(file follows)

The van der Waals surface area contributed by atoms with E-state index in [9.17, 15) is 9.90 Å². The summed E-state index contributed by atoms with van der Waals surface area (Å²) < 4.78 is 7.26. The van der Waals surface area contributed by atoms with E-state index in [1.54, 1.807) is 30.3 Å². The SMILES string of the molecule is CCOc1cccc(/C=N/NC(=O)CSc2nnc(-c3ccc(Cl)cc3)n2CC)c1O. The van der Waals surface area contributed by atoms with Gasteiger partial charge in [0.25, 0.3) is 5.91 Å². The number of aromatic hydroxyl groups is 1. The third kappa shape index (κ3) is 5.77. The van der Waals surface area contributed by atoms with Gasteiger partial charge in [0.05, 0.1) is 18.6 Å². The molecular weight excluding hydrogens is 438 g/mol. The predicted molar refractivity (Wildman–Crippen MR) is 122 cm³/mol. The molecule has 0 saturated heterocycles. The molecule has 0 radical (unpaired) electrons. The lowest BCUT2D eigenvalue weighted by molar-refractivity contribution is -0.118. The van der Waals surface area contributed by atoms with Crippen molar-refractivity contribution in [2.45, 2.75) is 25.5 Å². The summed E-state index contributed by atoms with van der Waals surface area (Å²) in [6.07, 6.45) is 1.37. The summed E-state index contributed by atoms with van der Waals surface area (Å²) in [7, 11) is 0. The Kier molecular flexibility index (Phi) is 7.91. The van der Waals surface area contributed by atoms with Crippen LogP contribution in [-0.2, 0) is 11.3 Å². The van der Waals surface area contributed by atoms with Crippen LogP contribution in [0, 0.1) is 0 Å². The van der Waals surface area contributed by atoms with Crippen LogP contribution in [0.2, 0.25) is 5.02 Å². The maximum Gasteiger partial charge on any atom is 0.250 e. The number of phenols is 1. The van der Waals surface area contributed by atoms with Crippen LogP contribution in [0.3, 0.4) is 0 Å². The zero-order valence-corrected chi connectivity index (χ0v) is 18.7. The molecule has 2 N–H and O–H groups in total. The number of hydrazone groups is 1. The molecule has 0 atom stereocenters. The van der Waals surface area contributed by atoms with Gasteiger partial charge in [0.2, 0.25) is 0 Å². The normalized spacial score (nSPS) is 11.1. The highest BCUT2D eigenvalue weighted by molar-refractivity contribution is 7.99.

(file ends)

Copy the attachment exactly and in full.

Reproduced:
The van der Waals surface area contributed by atoms with E-state index in [9.17, 15) is 9.90 Å². The summed E-state index contributed by atoms with van der Waals surface area (Å²) < 4.78 is 7.26. The van der Waals surface area contributed by atoms with E-state index in [1.54, 1.807) is 30.3 Å². The SMILES string of the molecule is CCOc1cccc(/C=N/NC(=O)CSc2nnc(-c3ccc(Cl)cc3)n2CC)c1O. The van der Waals surface area contributed by atoms with Gasteiger partial charge in [0.25, 0.3) is 5.91 Å². The number of aromatic hydroxyl groups is 1. The third kappa shape index (κ3) is 5.77. The van der Waals surface area contributed by atoms with Gasteiger partial charge in [0.05, 0.1) is 18.6 Å². The molecular weight excluding hydrogens is 438 g/mol. The predicted molar refractivity (Wildman–Crippen MR) is 122 cm³/mol. The molecule has 0 saturated heterocycles. The molecule has 0 radical (unpaired) electrons. The lowest BCUT2D eigenvalue weighted by molar-refractivity contribution is -0.118. The van der Waals surface area contributed by atoms with Crippen molar-refractivity contribution in [2.45, 2.75) is 25.5 Å². The summed E-state index contributed by atoms with van der Waals surface area (Å²) in [6.07, 6.45) is 1.37. The summed E-state index contributed by atoms with van der Waals surface area (Å²) in [7, 11) is 0. The Kier molecular flexibility index (Phi) is 7.91. The van der Waals surface area contributed by atoms with Crippen LogP contribution in [-0.2, 0) is 11.3 Å². The van der Waals surface area contributed by atoms with Crippen LogP contribution in [0, 0.1) is 0 Å². The van der Waals surface area contributed by atoms with Crippen LogP contribution in [0.2, 0.25) is 5.02 Å². The maximum Gasteiger partial charge on any atom is 0.250 e. The number of phenols is 1. The van der Waals surface area contributed by atoms with Crippen LogP contribution in [0.3, 0.4) is 0 Å². The zero-order valence-corrected chi connectivity index (χ0v) is 18.7. The molecule has 2 N–H and O–H groups in total. The number of hydrazone groups is 1. The molecule has 0 atom stereocenters. The van der Waals surface area contributed by atoms with Gasteiger partial charge in [0.2, 0.25) is 0 Å². The normalized spacial score (nSPS) is 11.1. The highest BCUT2D eigenvalue weighted by molar-refractivity contribution is 7.99.